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private space”.1 Bourriaud links these contemporary art practices – which he describes as marked by a relational aesthetic – with the collaborative processes enabled by the internet, and the need for a physical, alive and intersubjective relation triggered by the virtual world and the detached mode of interaction that we all inhabit.2 These artists and their art create open-ended environments in which people come together to participate in a shared activity, producing different encounters. In spite of Bishop’s qualms over the real political signif- icance of this

was basically all the founders could come up with at the time. However, this raises a very interesting question: WHY was no such ex- pert involved? At this point, both the civilians and soldiers involved in the museum openly denied that a Tank Museum needed any concept at all. Their reasoning was a mixture of political and cultural reasons: During yet another height of the Cold War, the military and many local politicians, who often had been professional sol- diers before, were very suspicious of critical views of the military and war in general and of the

Building a Critical Museology in Africa A Foreword by Ciraj Rassool As we continue the work of rethinking the museum on the African continent, we are grate- ful to the museum scholars, practitioners and activists who gathered in Zurich to deliberate about the histories and cultural politics of connections and cooperative projects between museums in Africa and Europe. The publication of this collection of essays is particularly timely, in the wake of the French president Emmanuel Macron’s important call in November 2017 for the ‘temporary or permanent

walls, but rather that they themselves are producers of meaning. With its objects, contexts, texts, and visual representations, they develop “poetics” and “politics”, they construct social convictions.8 Hence, the claim to eternal truths and the universality of the knowledge of the museum crumbled as well: the self-evident premises of the museum – its apparent neutrality and objectivity, its consequential distinctions, the power of its modes of display and its mostly bourgeois, western, patriarchal and national “gestures of showing”9  – were interrogated. And

10 August 1793, marking the celebrations of the anniversary of the storming of the Tuileries Palace and the festival of the unity and indivisibility of the Republic, the newly-founded museum was one of the “riches of the nation” and repre- sented “the right of all people to this pleasure”, as Jacques Louis David put 1 | P. Sloterdijk, Museum. Hanno Loewy82 it in the national assembly.2 In the second half of the 19th century, however, there was an invocation of common cultural roots, which led to a prioritisa- tion of unity, transcendeding the political demands

about social issues and politics rooted in communities in Toronto. Toronto is one of the most diverse cities in Canada, with a population of over 2.7 million people. There is a very active cultural sector that spans the city. With a permanent collection of more than 79,000 works of art, the Art Gallery of Ontario is part of this sector, and holds a place as one of the largest and most celebrated art museums in North America. As a part of Toronto communities, the Art Gallery of Ontario has innovated policies, programming and exhibitions that are reflective of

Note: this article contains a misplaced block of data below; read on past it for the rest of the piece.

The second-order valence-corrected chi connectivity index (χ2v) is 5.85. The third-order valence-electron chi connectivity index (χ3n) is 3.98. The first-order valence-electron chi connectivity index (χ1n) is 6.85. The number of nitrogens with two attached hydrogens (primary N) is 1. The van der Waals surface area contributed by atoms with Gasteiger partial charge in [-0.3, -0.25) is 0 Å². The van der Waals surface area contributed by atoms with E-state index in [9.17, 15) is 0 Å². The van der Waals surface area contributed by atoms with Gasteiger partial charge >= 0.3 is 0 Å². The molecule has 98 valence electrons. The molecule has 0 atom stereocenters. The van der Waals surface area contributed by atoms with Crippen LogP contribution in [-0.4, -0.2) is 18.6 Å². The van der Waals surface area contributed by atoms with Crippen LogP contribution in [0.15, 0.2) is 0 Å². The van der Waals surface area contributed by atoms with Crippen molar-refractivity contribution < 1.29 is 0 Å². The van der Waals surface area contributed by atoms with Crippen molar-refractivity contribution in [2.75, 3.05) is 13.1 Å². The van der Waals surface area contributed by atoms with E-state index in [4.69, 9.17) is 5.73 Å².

about other terri- tories and cultural traditions. The example of Russia in particular is significant in this field. Russia is often excluded from universal histories of museums (the work of Alma Wittlin is one of the rare exceptions to this rule3). In most of their work, if discussing Russia or the Soviet Union at all, they limit their study to the role of Soviet museums fulfilling the political needs of the USSR and their ideological functions. Russia is compared to other European totalitarian coun- tries during the two world wars (Germany and Italy). The one

Museen, Bielefeld: transcript 2014, p. 63–83. Beier-de Haan, Rosmarie: Erinnerte Geschichte – Inszenierte Geschichte. Aus- stellungen und Museen in der Zweiten Moderne, Frankfurt a. M.: Suhr- kamp 2005. Benjamin, Walter: Selected Works Vol. 4, Harvard: Harvard University Press 2006. Bennett, Tony: Culture. A Reformer’s Science, London: Sage 1998. Bennett, Tony: The Birth of the Museum. History, Theory, Politics, London/ New York: Routledge 1995. Beöthy, Balázs: “Performativity”, in: Curatorial Dictionary, see http://tranzit.org/ curatorialdictionary

referring to the natural sciences is a characteristic feature of the development of the humanities during the first half of the 20th century. The Bakhtin Circle: Philosophy, Culture, and Politics. London and Sterling, VA: Pluto Press, 2002. 3 | Daniel Jacobi, “Dialogism in museums”, in: The Dialogic Museum and the Visitor Experience, in: ICOFOM Study Series (ISS), vol. 40, 2011, p. 18. http://network.icom. museum/fileadmin/user_upload/minisites/icofom/pdf/ISS%2040_ch_web2.pdf 4 | Vyacheslav V. Ivanov, “Towards a Theory of the Speech of the Other Person”, in

am Main, New York: Campus Verlag 2005 Albano, Caterina: „Displaying lives: the narrative of objects in biographical ex- hibitions“, in: Museum and Society 5(1), 2007, S. 15-28 Anderson, Gail (Hg.): Reinventing the museum. Historical and Contemporary Perspectives on the Paradigm Shift, Walnut Creek [u. a.]: Altamira Press 2004 Appadurai, Arjun; Carol A. Breckenridge: „Museums are Good to Think. Herit- age on View in India“, in: Karp, Ivan; Christine Mullen Kreamer; Steven D. Lavin (Hg.): Museum and Communities. The Politics of Public Culture, Washington